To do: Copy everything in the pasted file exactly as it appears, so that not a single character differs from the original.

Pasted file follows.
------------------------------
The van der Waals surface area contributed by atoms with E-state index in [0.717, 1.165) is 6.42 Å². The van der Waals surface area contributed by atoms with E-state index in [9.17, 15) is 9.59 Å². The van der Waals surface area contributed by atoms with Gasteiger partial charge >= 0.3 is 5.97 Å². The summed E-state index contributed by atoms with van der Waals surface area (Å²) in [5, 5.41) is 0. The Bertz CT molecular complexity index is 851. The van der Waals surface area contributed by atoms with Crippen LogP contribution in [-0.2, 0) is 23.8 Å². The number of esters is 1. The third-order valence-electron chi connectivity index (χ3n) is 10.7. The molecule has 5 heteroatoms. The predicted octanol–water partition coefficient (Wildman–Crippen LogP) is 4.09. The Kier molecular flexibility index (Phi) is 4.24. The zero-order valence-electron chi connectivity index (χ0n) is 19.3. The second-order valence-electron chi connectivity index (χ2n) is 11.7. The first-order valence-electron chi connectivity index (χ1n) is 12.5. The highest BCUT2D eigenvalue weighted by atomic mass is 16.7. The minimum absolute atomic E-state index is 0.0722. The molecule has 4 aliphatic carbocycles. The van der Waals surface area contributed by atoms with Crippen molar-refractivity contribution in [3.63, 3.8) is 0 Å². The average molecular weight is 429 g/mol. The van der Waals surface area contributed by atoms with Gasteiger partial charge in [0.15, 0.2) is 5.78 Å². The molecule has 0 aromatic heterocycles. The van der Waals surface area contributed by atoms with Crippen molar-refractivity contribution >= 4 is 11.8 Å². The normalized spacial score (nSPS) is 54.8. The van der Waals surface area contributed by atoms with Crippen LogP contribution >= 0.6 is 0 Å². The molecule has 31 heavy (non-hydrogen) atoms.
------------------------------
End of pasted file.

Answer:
The van der Waals surface area contributed by atoms with E-state index in [0.717, 1.165) is 6.42 Å². The van der Waals surface area contributed by atoms with E-state index in [9.17, 15) is 9.59 Å². The van der Waals surface area contributed by atoms with Gasteiger partial charge >= 0.3 is 5.97 Å². The summed E-state index contributed by atoms with van der Waals surface area (Å²) in [5, 5.41) is 0. The Bertz CT molecular complexity index is 851. The van der Waals surface area contributed by atoms with Crippen LogP contribution in [-0.2, 0) is 23.8 Å². The number of esters is 1. The third-order valence-electron chi connectivity index (χ3n) is 10.7. The molecule has 5 heteroatoms. The predicted octanol–water partition coefficient (Wildman–Crippen LogP) is 4.09. The Kier molecular flexibility index (Phi) is 4.24. The zero-order valence-electron chi connectivity index (χ0n) is 19.3. The second-order valence-electron chi connectivity index (χ2n) is 11.7. The first-order valence-electron chi connectivity index (χ1n) is 12.5. The highest BCUT2D eigenvalue weighted by atomic mass is 16.7. The minimum absolute atomic E-state index is 0.0722. The molecule has 4 aliphatic carbocycles. The van der Waals surface area contributed by atoms with Crippen molar-refractivity contribution in [3.63, 3.8) is 0 Å². The average molecular weight is 429 g/mol. The van der Waals surface area contributed by atoms with Gasteiger partial charge in [0.15, 0.2) is 5.78 Å². The molecule has 0 aromatic heterocycles. The van der Waals surface area contributed by atoms with Crippen molar-refractivity contribution >= 4 is 11.8 Å². The normalized spacial score (nSPS) is 54.8. The van der Waals surface area contributed by atoms with Crippen LogP contribution >= 0.6 is 0 Å². The molecule has 31 heavy (non-hydrogen) atoms.